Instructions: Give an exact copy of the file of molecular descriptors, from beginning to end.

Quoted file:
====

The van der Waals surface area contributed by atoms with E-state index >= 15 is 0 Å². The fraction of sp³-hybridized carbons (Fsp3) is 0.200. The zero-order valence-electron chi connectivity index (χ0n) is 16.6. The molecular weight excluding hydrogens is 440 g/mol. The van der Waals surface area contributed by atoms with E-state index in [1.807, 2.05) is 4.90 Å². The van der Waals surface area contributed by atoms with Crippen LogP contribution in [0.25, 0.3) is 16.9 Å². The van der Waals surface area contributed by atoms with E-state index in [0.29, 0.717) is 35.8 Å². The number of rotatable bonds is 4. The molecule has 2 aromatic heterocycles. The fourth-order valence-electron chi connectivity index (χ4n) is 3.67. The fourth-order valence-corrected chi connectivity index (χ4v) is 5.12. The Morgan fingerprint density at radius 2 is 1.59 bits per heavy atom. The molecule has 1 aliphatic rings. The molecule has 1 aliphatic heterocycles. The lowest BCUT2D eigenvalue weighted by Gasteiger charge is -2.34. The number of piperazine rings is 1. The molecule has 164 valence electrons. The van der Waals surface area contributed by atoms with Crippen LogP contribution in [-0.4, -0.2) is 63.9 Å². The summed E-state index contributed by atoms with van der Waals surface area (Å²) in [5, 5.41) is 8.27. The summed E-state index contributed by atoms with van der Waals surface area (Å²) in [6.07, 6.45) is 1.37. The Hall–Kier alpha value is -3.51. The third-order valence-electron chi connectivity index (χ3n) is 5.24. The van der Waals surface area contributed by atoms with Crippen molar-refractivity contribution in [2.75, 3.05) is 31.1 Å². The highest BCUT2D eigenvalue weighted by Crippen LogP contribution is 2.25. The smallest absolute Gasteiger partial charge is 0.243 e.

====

The van der Waals surface area contributed by atoms with E-state index >= 15 is 0 Å². The fraction of sp³-hybridized carbons (Fsp3) is 0.200. The zero-order valence-electron chi connectivity index (χ0n) is 16.6. The molecular weight excluding hydrogens is 440 g/mol. The van der Waals surface area contributed by atoms with E-state index in [1.807, 2.05) is 4.90 Å². The van der Waals surface area contributed by atoms with Crippen LogP contribution in [0.25, 0.3) is 16.9 Å². The van der Waals surface area contributed by atoms with E-state index in [0.29, 0.717) is 35.8 Å². The number of rotatable bonds is 4. The molecule has 2 aromatic heterocycles. The fourth-order valence-electron chi connectivity index (χ4n) is 3.67. The fourth-order valence-corrected chi connectivity index (χ4v) is 5.12. The Morgan fingerprint density at radius 2 is 1.59 bits per heavy atom. The molecule has 1 aliphatic rings. The molecule has 1 aliphatic heterocycles. The lowest BCUT2D eigenvalue weighted by Gasteiger charge is -2.34. The number of piperazine rings is 1. The molecule has 164 valence electrons. The van der Waals surface area contributed by atoms with Crippen LogP contribution in [-0.4, -0.2) is 63.9 Å². The summed E-state index contributed by atoms with van der Waals surface area (Å²) in [5, 5.41) is 8.27. The summed E-state index contributed by atoms with van der Waals surface area (Å²) in [6.07, 6.45) is 1.37. The Hall–Kier alpha value is -3.51. The third-order valence-electron chi connectivity index (χ3n) is 5.24. The van der Waals surface area contributed by atoms with Crippen molar-refractivity contribution in [2.75, 3.05) is 31.1 Å². The highest BCUT2D eigenvalue weighted by Crippen LogP contribution is 2.25. The smallest absolute Gasteiger partial charge is 0.243 e.